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Memorial and Women's Medicine celebrate new partnership

by Marwa
Thu, Aug 4th 2011 11:30 am

by Susan Mikula Campbell

The mood was warm and welcoming Monday at Niagara Falls Memorial Medical Center's Mary C. Dyster Women's Pavilion.

Local physicians and hospital officials and staff were celebrating the new partnership between Memorial and Women's Medicine of Niagara.

The doctors (all women) at Women's Medicine will now perform their labor, delivery and surgical services at Memorial, while maintaining their offices at 5320 Military Road, Lewiston, and their new second office at 2279 Grand Island Blvd., Grand Island.

In just the obstetric area, the partnership is expected to double the number of babies born annually at Memorial to 850 in the next 12 months and to exceed 1,000 births annually over the next three years.

Dr. Daniel Burns, chief of obstetrics/gynecology at Memorial, said the partnership will complement the hospital's existing staff and services "to form a women's center of excellence."

"Together, I think we're going to have a very special thing here," Burns said.

Dr. Renee Taefi Baughman said she and other members of Women's Medicine of Niagara chose to link with Memorial because of its newly renovated labor and delivery wing, private labor and delivery suites, around-the-clock anesthesia services and available neonatal and perinatal expertise for high-risk pregnancies.

"Memorial is really putting women's health as their No. 1 priority. It was something we couldn't walk away from," Baughman said, explaining why they chose to partner with Memorial when their Lewiston office is so close to Mount St. Mary's Hospital and Health Center.

Plus, she pointed out, although she and her fellow doctors love their work, they also have their own families. Now, while maintaining separate practices, they will be able to share weekend and evening calls with Burns. The partnership also will allow them to expand the new Grand Island office.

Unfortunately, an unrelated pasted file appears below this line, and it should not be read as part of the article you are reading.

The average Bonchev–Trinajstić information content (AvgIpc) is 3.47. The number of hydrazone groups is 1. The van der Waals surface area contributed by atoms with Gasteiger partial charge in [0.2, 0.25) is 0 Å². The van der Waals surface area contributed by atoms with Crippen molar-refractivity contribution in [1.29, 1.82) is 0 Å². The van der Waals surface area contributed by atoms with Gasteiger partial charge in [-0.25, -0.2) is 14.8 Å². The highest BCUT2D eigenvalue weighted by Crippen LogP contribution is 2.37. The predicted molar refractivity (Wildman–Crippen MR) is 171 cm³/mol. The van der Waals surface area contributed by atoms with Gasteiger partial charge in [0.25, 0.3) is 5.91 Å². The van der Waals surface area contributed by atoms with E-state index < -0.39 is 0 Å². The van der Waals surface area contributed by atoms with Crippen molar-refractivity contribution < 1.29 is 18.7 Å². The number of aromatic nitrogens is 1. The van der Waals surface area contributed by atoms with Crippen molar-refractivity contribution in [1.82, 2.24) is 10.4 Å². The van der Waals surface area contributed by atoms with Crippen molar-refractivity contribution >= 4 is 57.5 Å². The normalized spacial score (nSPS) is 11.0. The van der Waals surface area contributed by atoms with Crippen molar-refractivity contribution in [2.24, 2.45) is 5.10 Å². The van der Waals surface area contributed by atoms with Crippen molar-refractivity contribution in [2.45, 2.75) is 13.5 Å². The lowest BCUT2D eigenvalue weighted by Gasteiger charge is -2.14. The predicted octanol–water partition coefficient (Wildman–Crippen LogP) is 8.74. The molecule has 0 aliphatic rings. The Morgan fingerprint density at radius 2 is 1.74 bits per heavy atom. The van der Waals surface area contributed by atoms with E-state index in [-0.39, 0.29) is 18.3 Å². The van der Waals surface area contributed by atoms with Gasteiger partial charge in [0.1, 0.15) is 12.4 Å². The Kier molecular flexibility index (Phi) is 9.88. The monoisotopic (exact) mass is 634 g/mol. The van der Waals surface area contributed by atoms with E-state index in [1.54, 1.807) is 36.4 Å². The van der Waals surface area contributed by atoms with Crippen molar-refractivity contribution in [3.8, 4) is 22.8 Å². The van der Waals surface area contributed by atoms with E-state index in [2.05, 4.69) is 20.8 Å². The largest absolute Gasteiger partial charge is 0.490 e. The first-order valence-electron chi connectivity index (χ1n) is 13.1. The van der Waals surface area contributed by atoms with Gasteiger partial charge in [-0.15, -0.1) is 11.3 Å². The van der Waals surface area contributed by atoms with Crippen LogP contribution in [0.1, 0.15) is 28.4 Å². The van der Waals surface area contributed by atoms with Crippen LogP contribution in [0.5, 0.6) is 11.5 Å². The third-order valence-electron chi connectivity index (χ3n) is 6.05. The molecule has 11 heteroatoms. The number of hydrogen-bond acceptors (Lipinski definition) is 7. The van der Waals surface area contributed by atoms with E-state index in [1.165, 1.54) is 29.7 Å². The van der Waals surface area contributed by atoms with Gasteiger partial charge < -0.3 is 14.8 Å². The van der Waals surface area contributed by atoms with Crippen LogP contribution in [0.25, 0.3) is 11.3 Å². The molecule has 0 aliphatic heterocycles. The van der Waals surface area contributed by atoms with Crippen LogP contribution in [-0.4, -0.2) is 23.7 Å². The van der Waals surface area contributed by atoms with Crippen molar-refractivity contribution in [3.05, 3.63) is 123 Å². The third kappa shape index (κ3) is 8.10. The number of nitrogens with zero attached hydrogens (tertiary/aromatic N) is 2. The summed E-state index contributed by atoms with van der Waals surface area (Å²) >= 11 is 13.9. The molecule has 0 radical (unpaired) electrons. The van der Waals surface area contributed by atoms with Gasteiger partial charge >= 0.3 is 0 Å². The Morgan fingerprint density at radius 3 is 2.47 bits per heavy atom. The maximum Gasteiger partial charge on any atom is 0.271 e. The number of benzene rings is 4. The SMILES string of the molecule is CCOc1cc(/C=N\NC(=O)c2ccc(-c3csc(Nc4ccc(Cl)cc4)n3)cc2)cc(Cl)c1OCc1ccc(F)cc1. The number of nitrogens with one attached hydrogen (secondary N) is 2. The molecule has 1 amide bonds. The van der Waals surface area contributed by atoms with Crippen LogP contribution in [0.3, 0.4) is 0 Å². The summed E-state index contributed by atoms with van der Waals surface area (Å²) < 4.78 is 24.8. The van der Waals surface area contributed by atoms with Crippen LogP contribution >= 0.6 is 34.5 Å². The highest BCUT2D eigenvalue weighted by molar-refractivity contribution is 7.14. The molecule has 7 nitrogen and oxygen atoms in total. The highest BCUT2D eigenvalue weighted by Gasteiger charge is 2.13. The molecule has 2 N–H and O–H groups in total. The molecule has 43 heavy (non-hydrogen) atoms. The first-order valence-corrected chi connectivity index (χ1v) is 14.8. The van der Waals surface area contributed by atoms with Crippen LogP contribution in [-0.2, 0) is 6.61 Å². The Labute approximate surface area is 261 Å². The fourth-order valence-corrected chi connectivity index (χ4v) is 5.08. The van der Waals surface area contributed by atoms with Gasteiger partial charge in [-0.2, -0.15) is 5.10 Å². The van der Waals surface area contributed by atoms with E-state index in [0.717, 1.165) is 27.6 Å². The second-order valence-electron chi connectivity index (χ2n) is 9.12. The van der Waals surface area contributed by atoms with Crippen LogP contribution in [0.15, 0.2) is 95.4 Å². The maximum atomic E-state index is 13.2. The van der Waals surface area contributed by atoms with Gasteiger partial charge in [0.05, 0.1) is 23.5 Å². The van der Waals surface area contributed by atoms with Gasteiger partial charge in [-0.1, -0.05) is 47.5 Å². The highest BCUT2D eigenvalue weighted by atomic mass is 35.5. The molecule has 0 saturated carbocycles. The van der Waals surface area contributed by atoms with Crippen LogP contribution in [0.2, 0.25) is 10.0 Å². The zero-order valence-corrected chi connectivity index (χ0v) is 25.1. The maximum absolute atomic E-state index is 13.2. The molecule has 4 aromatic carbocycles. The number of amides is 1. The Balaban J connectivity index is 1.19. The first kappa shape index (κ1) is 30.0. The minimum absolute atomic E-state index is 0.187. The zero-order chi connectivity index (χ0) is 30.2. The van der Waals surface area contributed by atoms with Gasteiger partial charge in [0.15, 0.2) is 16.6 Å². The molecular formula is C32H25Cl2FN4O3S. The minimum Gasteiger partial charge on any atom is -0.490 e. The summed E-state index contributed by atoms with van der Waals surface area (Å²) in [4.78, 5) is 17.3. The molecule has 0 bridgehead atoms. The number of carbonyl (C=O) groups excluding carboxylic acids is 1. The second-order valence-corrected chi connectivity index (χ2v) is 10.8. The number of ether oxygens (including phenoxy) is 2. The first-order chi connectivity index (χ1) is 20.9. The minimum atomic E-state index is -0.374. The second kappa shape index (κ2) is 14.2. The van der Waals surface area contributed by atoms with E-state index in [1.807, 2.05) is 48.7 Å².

Women's Medicine of Niagara is unique in and of itself.

The original Lewiston practice, the Gynecological and Obstetrics Association of Western New York, began to change as the players changed in the office. Dr. Donna Azam Feldman said when she joined the practice, it already had a long-standing reputation for gynecological excellence.

"We wanted to move forward and continue the legacy they left us," Feldman said.

Baughman said they started to look at what else could be offered to women beyond obstetrics and gynecological services.

Today, Women's Medicine of Niagara focuses on women of all ages. It not only provides the traditional obstetrics and gynecological services, but cancer screening and management, fertility services, menopausal management, a weight loss program, osteoporosis screening and management, nutritional and nutraceutical management, acupuncture, herbal medicine and laser hair removal - a one stop health shopping experience for women.

The practice's doctors are all women (the only male on the staff is acupuncturist Destin J. Radder).

Most of the doctors and staff grew up right here in Western New York. The doctors grew up in medical families. Baughman grew up on Grand Island, the daughter of now retired Dr. Parviz Taefi, and is raising her own family on Grand Island. Dr. Rachel G. Weselak, grew up in Detroit, the daughter of a nurse, but did her residency in Buffalo and married a Grand Island resident. Feldman, now a Lewiston resident, grew up in Williamsville and her father is a Niagara County physician. Physicians assistant Laura M. DeBacco and nurse practitioner Andrea Marie Rosati are from Niagara Falls and acupuncturist Radder is from the Clarence area.

One example of the openness of Women's Medicine of Niagara to change and new ideas is that acupuncture and herbal medicine aren't often found side-by-side with traditional medicine, especially in this area.

"Western New York has always been slow when it comes to non-traditional medicine," Baughman pointed out

Radder, who first experienced acupuncture as a youth when he injured his hip in gymnastics, trained for four years in California.

Traditional and non-traditional medicine each have different strengths and weaknesses and can complement each other, Radder said. For instance, his expertise can help with everything from fetal positioning to nausea to back pain. Acupuncture and herbal medicine have been used for thousands of years to treat just about everything, he said.

"It's really a different way to look at the body," he said.

While Women's Health focuses on women, it does have some male patients.

"I've been asked to bring in some magazines like Sports Illustrated," Radder joked.

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